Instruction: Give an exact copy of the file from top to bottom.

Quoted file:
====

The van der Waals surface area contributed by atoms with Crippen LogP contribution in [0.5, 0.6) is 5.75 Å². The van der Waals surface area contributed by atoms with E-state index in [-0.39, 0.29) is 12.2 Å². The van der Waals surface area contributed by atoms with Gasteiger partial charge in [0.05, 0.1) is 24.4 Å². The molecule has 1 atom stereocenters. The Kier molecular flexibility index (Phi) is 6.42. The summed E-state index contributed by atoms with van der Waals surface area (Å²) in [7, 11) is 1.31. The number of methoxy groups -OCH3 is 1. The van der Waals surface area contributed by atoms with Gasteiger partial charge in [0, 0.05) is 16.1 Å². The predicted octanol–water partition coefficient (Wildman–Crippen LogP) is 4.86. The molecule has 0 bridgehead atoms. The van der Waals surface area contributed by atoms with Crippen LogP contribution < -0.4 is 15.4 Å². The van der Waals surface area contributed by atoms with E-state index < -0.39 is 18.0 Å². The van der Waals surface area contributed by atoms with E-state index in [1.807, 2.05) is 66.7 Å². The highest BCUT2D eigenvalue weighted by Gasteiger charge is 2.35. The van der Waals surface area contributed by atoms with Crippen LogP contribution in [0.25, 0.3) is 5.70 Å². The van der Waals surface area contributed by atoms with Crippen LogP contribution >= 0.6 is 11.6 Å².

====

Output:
The van der Waals surface area contributed by atoms with Crippen LogP contribution in [0.5, 0.6) is 5.75 Å². The van der Waals surface area contributed by atoms with E-state index in [-0.39, 0.29) is 12.2 Å². The van der Waals surface area contributed by atoms with Gasteiger partial charge in [0.05, 0.1) is 24.4 Å². The molecule has 1 atom stereocenters. The Kier molecular flexibility index (Phi) is 6.42. The summed E-state index contributed by atoms with van der Waals surface area (Å²) in [7, 11) is 1.31. The number of methoxy groups -OCH3 is 1. The van der Waals surface area contributed by atoms with Gasteiger partial charge in [0, 0.05) is 16.1 Å². The predicted octanol–water partition coefficient (Wildman–Crippen LogP) is 4.86. The molecule has 0 bridgehead atoms. The van der Waals surface area contributed by atoms with Crippen LogP contribution < -0.4 is 15.4 Å². The van der Waals surface area contributed by atoms with E-state index < -0.39 is 18.0 Å². The van der Waals surface area contributed by atoms with E-state index in [1.807, 2.05) is 66.7 Å². The highest BCUT2D eigenvalue weighted by Gasteiger charge is 2.35. The van der Waals surface area contributed by atoms with Crippen LogP contribution in [0.25, 0.3) is 5.70 Å². The van der Waals surface area contributed by atoms with Crippen LogP contribution >= 0.6 is 11.6 Å².